You know where you stand with The Dead Weather, and it’s usually on a lonely highway in the dead of night with some bad-ass outlaw on your tail. Ever since this part-time US alt-rock supergroup released their first two albums, Horehound and Sea Of Cowards, back to back in the space of 11 months in 2009-10, reinforced with a couple of world tours, there has been no mistaking their pedigree or malevolent intent.
Like cartoon villains cooking up demented garage-rock fantasies in their drummer’s Nashville studio, the group’s heavy freakshow blues suggests that Jack White, The Kills’ singer Alison Mosshart, Dean Fertita of Queens Of The Stone Age and sometime Raconteur Jack Lawrence revel in the absurdity of their privileged position and always make the most of their brief time together. In The Dead Weather, free of any baggage, these exceptional performers each get to play in their dream band, and if they happen to make fools of themselves, well, so what. It’s just for fun – there are no ties, nothing serious riding on it. And as vanity projects go, this one has legs: those two albums reached the US Top Ten.
This same cavalier attitude fuels their first album for five years, Dodge And Burn. A leaner, meaner beast than its predecessors, the bulk of it was recorded in a flurry of activity this summer when a window in the quartet’s schedules became available. In two earlier sessions from 2013 and last year, four songs had been recorded and slipped out on a couple of seven-inches via Third Man Records’ Vault subscription service: “Open Up”, “Rough Detective”, “Buzzkill(er)” and “Too Bad”, each of which find Mosshart caterwauling and sneering like Janis Joplin over Fertita’s gonzo see-saw riffing, as if the pair are auditioning for Royal Trux.
Though he’d protest, White remains the dominant figure in The Dead Weather – he also produced the album and oversaw its manufacture – and is the only member whose career outside the band has reached astonishing new heights in the period since Sea Of Cowards, thanks to his swashbuckling solo sets, Blunderbuss and Lazaretto. Having laboured over the latter for a year and a half, he and the band whipped through Dodge And Burn in ten days. Mosshart says she wrote the lyrics to five songs in just over a day. Normally this would be cause for concern, but Dodge And Burn succeeds because the songs capture the pure manic energy of those quick-fire sessions, of the band being completely at ease with each other, bristling with ideas and knowing they can play whatever they want in the moment. Like White’s blunderbuss and lazaretto, the title refers to something no longer in currency: in photographic terminology, dodging and burning is the technique of manipulating the exposure of prints to create a certain effect, a trick done with the click of a mouse these days. Again, as he does with his music, White blends the past with the present. And just as The Dead Weather manage to give new, fairly corny meaning to an archaic phrase – Dodge And Burn could be an ’80s cop show – so they administer a thorough scrubbing to knackered old garage-rock until it gleams like the chrome fender on a Dodge.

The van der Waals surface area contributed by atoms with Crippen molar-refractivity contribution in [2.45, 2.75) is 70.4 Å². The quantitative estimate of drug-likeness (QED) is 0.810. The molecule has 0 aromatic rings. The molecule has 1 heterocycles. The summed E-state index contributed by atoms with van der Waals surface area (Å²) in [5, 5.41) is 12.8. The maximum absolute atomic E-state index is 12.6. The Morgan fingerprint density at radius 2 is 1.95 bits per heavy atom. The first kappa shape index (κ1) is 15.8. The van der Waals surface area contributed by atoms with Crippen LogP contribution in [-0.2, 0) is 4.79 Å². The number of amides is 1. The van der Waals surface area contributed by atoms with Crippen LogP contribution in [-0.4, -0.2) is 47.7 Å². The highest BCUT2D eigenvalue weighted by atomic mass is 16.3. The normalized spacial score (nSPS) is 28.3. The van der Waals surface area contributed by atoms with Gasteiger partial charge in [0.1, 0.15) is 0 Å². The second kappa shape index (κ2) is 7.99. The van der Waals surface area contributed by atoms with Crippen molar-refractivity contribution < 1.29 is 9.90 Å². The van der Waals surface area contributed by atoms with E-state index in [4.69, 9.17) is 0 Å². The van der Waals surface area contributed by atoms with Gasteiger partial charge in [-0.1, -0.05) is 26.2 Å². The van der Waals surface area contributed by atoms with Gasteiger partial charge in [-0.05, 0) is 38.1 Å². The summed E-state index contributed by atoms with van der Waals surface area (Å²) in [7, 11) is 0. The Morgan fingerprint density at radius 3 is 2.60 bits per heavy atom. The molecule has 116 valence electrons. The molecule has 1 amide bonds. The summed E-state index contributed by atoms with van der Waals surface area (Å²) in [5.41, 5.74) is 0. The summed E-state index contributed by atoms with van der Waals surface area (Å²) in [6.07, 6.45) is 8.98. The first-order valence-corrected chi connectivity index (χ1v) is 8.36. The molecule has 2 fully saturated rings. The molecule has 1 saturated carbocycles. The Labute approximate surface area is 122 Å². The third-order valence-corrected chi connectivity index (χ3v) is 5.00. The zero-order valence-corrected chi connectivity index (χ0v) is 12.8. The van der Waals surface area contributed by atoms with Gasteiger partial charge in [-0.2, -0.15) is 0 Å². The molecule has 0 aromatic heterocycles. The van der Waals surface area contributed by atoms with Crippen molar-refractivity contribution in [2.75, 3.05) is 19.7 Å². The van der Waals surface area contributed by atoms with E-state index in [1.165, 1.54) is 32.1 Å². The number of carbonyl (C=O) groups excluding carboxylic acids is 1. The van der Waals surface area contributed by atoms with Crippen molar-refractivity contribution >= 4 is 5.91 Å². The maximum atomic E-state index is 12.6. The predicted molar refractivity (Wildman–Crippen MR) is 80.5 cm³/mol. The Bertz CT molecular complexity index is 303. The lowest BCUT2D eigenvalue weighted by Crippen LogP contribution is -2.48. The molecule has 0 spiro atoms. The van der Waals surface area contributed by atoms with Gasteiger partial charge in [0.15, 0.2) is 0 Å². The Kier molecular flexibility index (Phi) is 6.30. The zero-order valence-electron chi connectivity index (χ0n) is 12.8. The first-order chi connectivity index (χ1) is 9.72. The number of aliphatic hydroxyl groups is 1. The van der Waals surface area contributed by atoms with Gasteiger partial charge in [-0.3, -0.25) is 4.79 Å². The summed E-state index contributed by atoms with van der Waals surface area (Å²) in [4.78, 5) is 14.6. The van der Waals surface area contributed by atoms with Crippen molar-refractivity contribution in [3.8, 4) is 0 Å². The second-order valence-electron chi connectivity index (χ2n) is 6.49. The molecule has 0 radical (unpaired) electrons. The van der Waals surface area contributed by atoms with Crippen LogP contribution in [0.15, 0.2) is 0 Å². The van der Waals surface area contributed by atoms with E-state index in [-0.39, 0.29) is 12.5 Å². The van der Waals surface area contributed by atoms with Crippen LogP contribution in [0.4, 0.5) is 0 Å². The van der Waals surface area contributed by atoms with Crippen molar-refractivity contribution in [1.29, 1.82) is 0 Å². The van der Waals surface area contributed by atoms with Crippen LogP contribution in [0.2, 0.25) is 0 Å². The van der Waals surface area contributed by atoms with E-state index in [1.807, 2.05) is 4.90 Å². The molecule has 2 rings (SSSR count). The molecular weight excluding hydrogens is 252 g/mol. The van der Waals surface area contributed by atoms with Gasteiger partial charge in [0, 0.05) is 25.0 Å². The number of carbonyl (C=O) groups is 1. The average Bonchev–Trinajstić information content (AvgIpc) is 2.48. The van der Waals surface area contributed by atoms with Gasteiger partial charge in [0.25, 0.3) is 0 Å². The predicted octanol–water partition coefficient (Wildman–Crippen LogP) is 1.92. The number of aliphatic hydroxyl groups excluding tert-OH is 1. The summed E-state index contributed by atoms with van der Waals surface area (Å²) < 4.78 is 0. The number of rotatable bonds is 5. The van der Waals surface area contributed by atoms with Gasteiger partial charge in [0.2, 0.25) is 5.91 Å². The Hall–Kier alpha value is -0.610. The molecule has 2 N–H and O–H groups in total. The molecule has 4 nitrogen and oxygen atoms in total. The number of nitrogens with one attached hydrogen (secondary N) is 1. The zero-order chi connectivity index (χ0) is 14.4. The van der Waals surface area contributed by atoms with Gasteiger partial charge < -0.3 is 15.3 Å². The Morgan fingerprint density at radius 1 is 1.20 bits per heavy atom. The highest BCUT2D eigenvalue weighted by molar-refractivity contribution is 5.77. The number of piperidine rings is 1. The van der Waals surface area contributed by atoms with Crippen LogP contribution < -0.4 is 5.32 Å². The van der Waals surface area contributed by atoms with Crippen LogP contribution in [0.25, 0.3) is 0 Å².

In an interview last year with US news veteran Dan Rather, White explained that, for him, the blues is the truth, and that as a musician he is in pursuit of the truth. By using characters and stories in song, he said, “we’re trying to get to something truthful that makes sense”. On Dodge And Burn, he and Mosshart plough through fields of clichés in a bid to get to the essence of what they do. Her search for something meaningful on the Led Zep bluster of “I Feel Love (Every Million Miles)” is framed by the skewering riffs of Fertita, who’s in the form of his life on this record, laying down some of the filthiest, heaviest guitar parts that appear to tear into tracks when you least expect. Mosshart, too, who’s constantly in motion, feels at liberty to explore her primal side as she channels the elemental expressionism of Cormac McCarthy on “Lose The Right” and “Let Me Through”; “I got a bloodhound tooth hanging like a dagger in a bar back west”, she growls in a way that implies only she knows what she means. On the mongrel Motown funk of the excellent “Mile Markers” she half-raps, “I churned my milk and honey, I lost track of all my money/My family rescued some other stray dog…”.
The album’s lightest moment, “Three Dollar Hat”, is a murder ballad skank a la Nick Cave’s “Red Right Hand” that finds White rapping like Eminem about “that bad man Jackie Lee, shooting everybody down with a .33” while a Moog oscillates wildly. This and “Lose The Right”, an organ-driven ska groove, are Lazaretto-styled examples of The Dead Weather looking to push beyond the goth-garage template they minted on those first two albums and which can sound tired. Most unexpected, after so much ruptured blues, is the closing “Impossible Winter”, a sentimental piano ballad bundled off Broadway and soberly delivered by Mosshart who sings, seeming quite out of character, “I am a wheel goin’ round/In a mirror house/A maze with no way out/What you have fears about”.